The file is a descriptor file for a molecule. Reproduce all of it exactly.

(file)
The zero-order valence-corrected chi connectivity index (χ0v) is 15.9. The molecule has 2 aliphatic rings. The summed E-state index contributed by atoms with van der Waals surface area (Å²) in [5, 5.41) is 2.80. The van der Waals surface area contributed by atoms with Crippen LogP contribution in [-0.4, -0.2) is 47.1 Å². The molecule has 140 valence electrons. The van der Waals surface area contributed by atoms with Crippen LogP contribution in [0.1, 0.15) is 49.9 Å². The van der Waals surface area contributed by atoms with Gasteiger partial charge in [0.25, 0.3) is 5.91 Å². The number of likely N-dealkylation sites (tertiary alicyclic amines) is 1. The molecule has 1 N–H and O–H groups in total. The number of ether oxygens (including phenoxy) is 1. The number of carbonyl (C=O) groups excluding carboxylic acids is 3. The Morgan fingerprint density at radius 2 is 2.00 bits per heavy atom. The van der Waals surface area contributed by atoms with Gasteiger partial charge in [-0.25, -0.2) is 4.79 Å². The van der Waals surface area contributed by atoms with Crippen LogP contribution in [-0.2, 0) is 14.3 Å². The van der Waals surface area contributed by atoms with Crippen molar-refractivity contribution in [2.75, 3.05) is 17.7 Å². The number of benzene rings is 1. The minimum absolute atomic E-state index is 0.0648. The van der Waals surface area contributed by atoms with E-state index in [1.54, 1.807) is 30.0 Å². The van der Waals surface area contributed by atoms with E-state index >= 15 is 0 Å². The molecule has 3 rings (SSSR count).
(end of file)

The zero-order valence-corrected chi connectivity index (χ0v) is 15.9. The molecule has 2 aliphatic rings. The summed E-state index contributed by atoms with van der Waals surface area (Å²) in [5, 5.41) is 2.80. The van der Waals surface area contributed by atoms with Crippen LogP contribution in [-0.4, -0.2) is 47.1 Å². The molecule has 140 valence electrons. The van der Waals surface area contributed by atoms with Crippen LogP contribution in [0.1, 0.15) is 49.9 Å². The van der Waals surface area contributed by atoms with Gasteiger partial charge in [0.25, 0.3) is 5.91 Å². The number of likely N-dealkylation sites (tertiary alicyclic amines) is 1. The molecule has 1 N–H and O–H groups in total. The number of ether oxygens (including phenoxy) is 1. The number of carbonyl (C=O) groups excluding carboxylic acids is 3. The Morgan fingerprint density at radius 2 is 2.00 bits per heavy atom. The van der Waals surface area contributed by atoms with Gasteiger partial charge in [-0.25, -0.2) is 4.79 Å². The van der Waals surface area contributed by atoms with Crippen LogP contribution in [-0.2, 0) is 14.3 Å². The van der Waals surface area contributed by atoms with Crippen molar-refractivity contribution in [2.75, 3.05) is 17.7 Å². The number of benzene rings is 1. The minimum absolute atomic E-state index is 0.0648. The van der Waals surface area contributed by atoms with E-state index in [1.54, 1.807) is 30.0 Å². The van der Waals surface area contributed by atoms with E-state index >= 15 is 0 Å². The molecule has 3 rings (SSSR count).